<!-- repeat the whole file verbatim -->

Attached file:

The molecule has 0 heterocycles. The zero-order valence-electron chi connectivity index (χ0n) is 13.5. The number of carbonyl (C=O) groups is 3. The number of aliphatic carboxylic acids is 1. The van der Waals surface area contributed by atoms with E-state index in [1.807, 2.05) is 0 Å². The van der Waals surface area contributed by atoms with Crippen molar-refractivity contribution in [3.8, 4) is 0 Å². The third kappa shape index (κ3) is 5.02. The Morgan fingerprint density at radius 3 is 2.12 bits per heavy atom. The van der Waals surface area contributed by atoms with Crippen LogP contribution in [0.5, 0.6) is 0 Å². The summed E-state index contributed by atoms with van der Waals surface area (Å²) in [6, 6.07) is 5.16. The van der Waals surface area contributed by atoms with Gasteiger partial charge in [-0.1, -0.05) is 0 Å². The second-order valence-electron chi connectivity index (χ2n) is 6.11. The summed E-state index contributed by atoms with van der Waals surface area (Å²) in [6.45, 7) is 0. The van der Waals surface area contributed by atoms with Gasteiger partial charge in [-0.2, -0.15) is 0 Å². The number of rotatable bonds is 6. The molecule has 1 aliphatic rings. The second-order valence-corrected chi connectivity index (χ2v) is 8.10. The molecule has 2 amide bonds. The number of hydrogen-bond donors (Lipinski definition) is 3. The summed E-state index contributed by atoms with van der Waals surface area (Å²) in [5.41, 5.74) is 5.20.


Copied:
The molecule has 0 heterocycles. The zero-order valence-electron chi connectivity index (χ0n) is 13.5. The number of carbonyl (C=O) groups is 3. The number of aliphatic carboxylic acids is 1. The van der Waals surface area contributed by atoms with E-state index in [1.807, 2.05) is 0 Å². The van der Waals surface area contributed by atoms with Crippen molar-refractivity contribution in [3.8, 4) is 0 Å². The third kappa shape index (κ3) is 5.02. The Morgan fingerprint density at radius 3 is 2.12 bits per heavy atom. The van der Waals surface area contributed by atoms with Crippen LogP contribution in [0.5, 0.6) is 0 Å². The summed E-state index contributed by atoms with van der Waals surface area (Å²) in [6, 6.07) is 5.16. The van der Waals surface area contributed by atoms with Gasteiger partial charge in [-0.1, -0.05) is 0 Å². The second-order valence-electron chi connectivity index (χ2n) is 6.11. The summed E-state index contributed by atoms with van der Waals surface area (Å²) in [6.45, 7) is 0. The van der Waals surface area contributed by atoms with Gasteiger partial charge in [-0.2, -0.15) is 0 Å². The number of rotatable bonds is 6. The molecule has 1 aliphatic rings. The second-order valence-corrected chi connectivity index (χ2v) is 8.10. The molecule has 2 amide bonds. The number of hydrogen-bond donors (Lipinski definition) is 3. The summed E-state index contributed by atoms with van der Waals surface area (Å²) in [5.41, 5.74) is 5.20.